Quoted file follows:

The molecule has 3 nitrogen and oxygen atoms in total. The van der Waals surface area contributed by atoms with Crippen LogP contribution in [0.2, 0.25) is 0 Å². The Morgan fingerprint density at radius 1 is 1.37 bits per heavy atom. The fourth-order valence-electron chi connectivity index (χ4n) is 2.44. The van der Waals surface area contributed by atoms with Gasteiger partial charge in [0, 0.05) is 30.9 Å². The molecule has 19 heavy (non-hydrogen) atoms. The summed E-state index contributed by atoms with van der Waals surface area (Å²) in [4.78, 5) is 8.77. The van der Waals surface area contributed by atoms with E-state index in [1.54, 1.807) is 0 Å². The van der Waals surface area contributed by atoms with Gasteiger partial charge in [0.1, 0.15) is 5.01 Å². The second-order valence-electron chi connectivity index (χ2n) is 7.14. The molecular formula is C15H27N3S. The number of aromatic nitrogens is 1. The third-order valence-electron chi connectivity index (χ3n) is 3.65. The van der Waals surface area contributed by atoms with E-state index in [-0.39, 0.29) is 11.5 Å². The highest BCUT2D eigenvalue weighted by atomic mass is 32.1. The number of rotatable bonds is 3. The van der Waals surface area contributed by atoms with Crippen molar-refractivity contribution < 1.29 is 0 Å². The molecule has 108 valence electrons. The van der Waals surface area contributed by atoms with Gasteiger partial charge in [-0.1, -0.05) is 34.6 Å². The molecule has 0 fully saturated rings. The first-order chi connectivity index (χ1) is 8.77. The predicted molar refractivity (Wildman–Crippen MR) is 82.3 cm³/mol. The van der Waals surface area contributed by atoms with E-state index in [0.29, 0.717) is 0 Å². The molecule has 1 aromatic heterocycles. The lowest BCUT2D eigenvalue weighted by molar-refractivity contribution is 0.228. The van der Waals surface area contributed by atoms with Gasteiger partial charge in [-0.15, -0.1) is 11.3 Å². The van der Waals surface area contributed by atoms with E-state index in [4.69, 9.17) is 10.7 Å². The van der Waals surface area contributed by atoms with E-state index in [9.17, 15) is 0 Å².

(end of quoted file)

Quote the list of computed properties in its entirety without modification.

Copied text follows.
The molecule has 3 nitrogen and oxygen atoms in total. The van der Waals surface area contributed by atoms with Crippen LogP contribution in [0.2, 0.25) is 0 Å². The Morgan fingerprint density at radius 1 is 1.37 bits per heavy atom. The fourth-order valence-electron chi connectivity index (χ4n) is 2.44. The van der Waals surface area contributed by atoms with Gasteiger partial charge in [0, 0.05) is 30.9 Å². The molecule has 19 heavy (non-hydrogen) atoms. The summed E-state index contributed by atoms with van der Waals surface area (Å²) in [4.78, 5) is 8.77. The van der Waals surface area contributed by atoms with E-state index in [1.54, 1.807) is 0 Å². The van der Waals surface area contributed by atoms with Gasteiger partial charge in [0.1, 0.15) is 5.01 Å². The second-order valence-electron chi connectivity index (χ2n) is 7.14. The molecular formula is C15H27N3S. The number of aromatic nitrogens is 1. The third-order valence-electron chi connectivity index (χ3n) is 3.65. The van der Waals surface area contributed by atoms with E-state index in [-0.39, 0.29) is 11.5 Å². The highest BCUT2D eigenvalue weighted by atomic mass is 32.1. The number of rotatable bonds is 3. The van der Waals surface area contributed by atoms with Crippen molar-refractivity contribution < 1.29 is 0 Å². The molecule has 108 valence electrons. The van der Waals surface area contributed by atoms with Gasteiger partial charge in [-0.1, -0.05) is 34.6 Å². The molecule has 0 fully saturated rings. The first-order chi connectivity index (χ1) is 8.77. The predicted molar refractivity (Wildman–Crippen MR) is 82.3 cm³/mol. The van der Waals surface area contributed by atoms with E-state index in [0.29, 0.717) is 0 Å². The molecule has 1 aromatic heterocycles. The lowest BCUT2D eigenvalue weighted by molar-refractivity contribution is 0.228. The van der Waals surface area contributed by atoms with Gasteiger partial charge in [-0.15, -0.1) is 11.3 Å². The van der Waals surface area contributed by atoms with E-state index in [4.69, 9.17) is 10.7 Å². The van der Waals surface area contributed by atoms with E-state index in [9.17, 15) is 0 Å².